For some years I’ve focused on design, especially as it is one of my main means of income and is related to a field in which I teach students. Graphic design is my occupation, the way of thinking and percepting, whereas while I’m painting I can be myself. This may sound banal: painting is my tester, reflection, litmus paper. My personality is much closer to painting, which is very emotional and intuitive, spontaneous, and it’s more extreme than design is. I paint from the very beginning of my way associated with art, since 1998 with a break of several years recently. I paint very quickly, intuitively, with gesture, often using one paint in many paintings. When I was studying I used to paint over 150 painting during one academic year.
It’s clear that the aquired knowledge and experience are helpful in developing new skills and personality in all fields that we work in. However, I really doubt, in my case, that both my consciousness – the painter’s and the designer’s – should go together in painting. When I start designing the effect of my paintings usually is not satisfactory. In painting, at first, I need to clean up and free my mind from all the learnt rules, principles, schemes and limits.
In fact, because of an excess of freedom and the lack of any limitations, I decided during my third year of studies to focus on graphic design, which gives restrictions and assumptions, which had to be referred to – through adaptation or opposition.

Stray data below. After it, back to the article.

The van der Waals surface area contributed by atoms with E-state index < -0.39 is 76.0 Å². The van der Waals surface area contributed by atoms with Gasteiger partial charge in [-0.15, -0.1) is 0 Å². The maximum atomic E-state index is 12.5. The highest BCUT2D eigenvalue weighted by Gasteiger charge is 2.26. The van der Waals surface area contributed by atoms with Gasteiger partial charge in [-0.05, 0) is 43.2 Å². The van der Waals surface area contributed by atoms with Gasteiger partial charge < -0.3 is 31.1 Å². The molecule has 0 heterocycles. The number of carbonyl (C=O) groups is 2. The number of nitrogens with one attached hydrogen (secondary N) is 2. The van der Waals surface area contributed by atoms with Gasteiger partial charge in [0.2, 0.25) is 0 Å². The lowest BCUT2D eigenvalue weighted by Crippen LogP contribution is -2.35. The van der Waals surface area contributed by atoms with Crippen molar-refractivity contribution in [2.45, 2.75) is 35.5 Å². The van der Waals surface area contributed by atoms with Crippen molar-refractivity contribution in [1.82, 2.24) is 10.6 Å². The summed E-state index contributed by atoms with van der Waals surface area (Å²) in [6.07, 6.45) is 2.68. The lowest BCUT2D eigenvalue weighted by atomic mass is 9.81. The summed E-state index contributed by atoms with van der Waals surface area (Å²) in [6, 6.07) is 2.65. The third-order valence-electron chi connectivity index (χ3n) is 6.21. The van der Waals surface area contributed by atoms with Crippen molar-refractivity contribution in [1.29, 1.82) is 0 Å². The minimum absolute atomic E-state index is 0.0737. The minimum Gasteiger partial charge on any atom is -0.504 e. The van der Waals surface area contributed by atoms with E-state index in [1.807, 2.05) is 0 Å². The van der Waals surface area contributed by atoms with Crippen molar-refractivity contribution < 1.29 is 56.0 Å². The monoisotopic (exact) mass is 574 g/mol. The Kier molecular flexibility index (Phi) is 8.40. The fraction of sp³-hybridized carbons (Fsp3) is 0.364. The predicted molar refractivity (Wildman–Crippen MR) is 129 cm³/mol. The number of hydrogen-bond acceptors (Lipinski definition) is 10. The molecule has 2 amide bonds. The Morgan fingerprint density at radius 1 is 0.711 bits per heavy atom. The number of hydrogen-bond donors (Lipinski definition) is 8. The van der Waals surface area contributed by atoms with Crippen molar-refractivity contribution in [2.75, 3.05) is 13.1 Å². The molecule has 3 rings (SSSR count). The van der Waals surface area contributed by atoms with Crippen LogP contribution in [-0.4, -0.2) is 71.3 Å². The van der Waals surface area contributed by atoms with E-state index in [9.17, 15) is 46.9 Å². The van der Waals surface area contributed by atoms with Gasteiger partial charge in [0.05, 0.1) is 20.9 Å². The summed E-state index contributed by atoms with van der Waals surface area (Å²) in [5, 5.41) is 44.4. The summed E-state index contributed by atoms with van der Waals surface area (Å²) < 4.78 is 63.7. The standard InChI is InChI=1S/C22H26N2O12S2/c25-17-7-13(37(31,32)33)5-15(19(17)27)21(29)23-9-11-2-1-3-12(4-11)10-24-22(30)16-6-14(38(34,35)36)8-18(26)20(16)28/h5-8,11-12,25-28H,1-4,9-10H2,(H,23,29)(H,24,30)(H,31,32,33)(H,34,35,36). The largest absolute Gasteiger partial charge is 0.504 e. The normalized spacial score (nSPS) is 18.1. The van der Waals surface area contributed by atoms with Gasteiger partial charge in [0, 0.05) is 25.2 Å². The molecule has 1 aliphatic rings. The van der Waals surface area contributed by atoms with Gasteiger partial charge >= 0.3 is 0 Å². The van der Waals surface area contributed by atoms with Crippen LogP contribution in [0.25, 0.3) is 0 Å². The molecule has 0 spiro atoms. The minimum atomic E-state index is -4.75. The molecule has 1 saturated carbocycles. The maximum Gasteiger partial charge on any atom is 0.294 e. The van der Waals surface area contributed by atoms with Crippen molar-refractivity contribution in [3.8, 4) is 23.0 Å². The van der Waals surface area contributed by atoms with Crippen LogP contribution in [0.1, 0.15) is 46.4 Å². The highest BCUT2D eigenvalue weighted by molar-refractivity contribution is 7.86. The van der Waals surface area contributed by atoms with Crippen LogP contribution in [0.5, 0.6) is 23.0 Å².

I will come back to paint soon, after passing my PhD exam I’m going to rent a studio and start to paint and experiment. I hope that this time nothing will disturb my plan.
It might seem that I’ve forgot about my paintings, that they are covered with dust somewhere in the corner, but not. During the last two years I was invited to two individual exhibitions in Warsaw and Cracow. And to my big surprise, some of my paintings were sold to foreign customers in the U.S. thanks to placing them in one of the most important online galleries. Some of them were used as elements of scenography in a sci-fi movie directed by Claire Carre, an American and Polish production entitled Embers.
What type of work do you like the most and why?